ICC World Twenty20 2010 April 24, 2010

Spinners key to Sri Lanka's success - Sangakkara

Having narrowly missed out on winning a second world title for Sri Lanka in England last year, Kumar Sangakkara's team left for the Caribbean with the hope of winning the trophy in the third World Twenty20.

"This team has the potential to go all the way in the tournament," Sangakkara said prior to the team's departure on Saturday. "Even last year we had a very similar team with a couple of new faces as in this one."

Sri Lanka are in Group B with New Zealand whom Sangakkara described as 'a very dangerous team as we have experienced in the T20 format before' and Zimbabwe 'who have proved giant killers when they beat West Indies in T20s and ODI'. "They are not teams you can take lightly in T20 cricket. We know how dangerous this format of the game is."

Sangakkara said Sri Lanka's spinners are likely to be one of their strengths. "The last time we went to the West Indies most of the wickets were spin-friendly. In T20 cricket generally the spinners bring a lot to the game. They have become very crucial match winners," Sangakkara said. "They can be used to take wickets, to control games, change the pace of the game and rush through the overs when the opposition is in trouble. Especially with the quality spinners we have we'll be able to make an impact."

In their line up Sri Lanka have a coterie of spinners led by the Muttiah Muralitharan supported by Ajantha Mendis, Suraj Randiv, Sanath Jayasuriya and part-timer Tillakaratne Dilshan.

The Sri Lankan batting line-up will see Dilshan having a new partner with former captain Mahela Jayawardene joining him to open the innings. With 439 runs (strike rate of 147.31) from 13 matches in the IPL tournament for Kings Punjab XI, Jayawardene once again showed that he can contribute a lot towards the team when he is sent in as an opener.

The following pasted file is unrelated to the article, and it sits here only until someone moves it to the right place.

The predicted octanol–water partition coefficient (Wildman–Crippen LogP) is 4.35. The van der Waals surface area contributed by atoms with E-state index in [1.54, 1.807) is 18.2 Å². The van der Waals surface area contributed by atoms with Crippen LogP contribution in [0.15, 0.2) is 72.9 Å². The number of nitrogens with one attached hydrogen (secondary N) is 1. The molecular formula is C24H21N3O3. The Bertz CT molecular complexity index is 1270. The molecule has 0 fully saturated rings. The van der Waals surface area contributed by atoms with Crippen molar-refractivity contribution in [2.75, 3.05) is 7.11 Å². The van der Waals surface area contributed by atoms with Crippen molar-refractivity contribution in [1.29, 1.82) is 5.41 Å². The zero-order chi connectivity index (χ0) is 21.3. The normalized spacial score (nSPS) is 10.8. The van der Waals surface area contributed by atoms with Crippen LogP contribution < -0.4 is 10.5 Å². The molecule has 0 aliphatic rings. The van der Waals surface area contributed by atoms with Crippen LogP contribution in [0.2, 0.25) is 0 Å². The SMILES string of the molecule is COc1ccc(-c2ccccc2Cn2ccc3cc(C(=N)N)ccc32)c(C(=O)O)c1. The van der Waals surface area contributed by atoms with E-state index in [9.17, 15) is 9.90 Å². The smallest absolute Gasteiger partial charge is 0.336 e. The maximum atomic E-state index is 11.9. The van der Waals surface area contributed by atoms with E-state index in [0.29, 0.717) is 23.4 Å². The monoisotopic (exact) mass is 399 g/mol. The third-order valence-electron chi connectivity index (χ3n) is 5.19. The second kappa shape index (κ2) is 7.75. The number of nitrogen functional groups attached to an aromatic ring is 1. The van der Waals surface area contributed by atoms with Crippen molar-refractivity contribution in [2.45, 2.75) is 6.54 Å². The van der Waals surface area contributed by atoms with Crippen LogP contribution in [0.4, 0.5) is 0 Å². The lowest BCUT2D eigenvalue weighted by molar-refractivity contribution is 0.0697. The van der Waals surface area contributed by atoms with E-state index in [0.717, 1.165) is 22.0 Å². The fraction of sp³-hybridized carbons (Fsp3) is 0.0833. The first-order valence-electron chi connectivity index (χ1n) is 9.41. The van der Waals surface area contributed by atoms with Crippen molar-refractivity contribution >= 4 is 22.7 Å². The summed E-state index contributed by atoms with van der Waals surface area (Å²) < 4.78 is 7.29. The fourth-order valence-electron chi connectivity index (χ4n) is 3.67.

"Mahela has been very good for us in the middle-order but this year in particular and most of the latter part of last year his mental conditioning has been more towards trying to bat out all the way," Sangakkara said. "We have seen that in the times he's opened in one-day cricket and provincial tournaments. Sometimes it is one way of getting the best out of him putting him at the top of the order. Right now that seems the most realistic option to have him at the top with Dilshan and for everyone to bat around them."

Explaining the role Jayasuriya, the oldest member of the tournament at 40 will play in the team, Sangakkara said: "I think to play him as an all-rounder depends on the tracks we get. If there is turn and slowness on the tracks he will have a great chance of playing. If we decide to change the opening combination at some point he can get back to his old position. It depends on the wickets, the opposition and finally on performance."

Sri Lanka play a warm-up T20 match against South Africa on April 28 at Barbados before taking on New Zealand in the tournament lung-opener on April 30 at Providence, Guyana.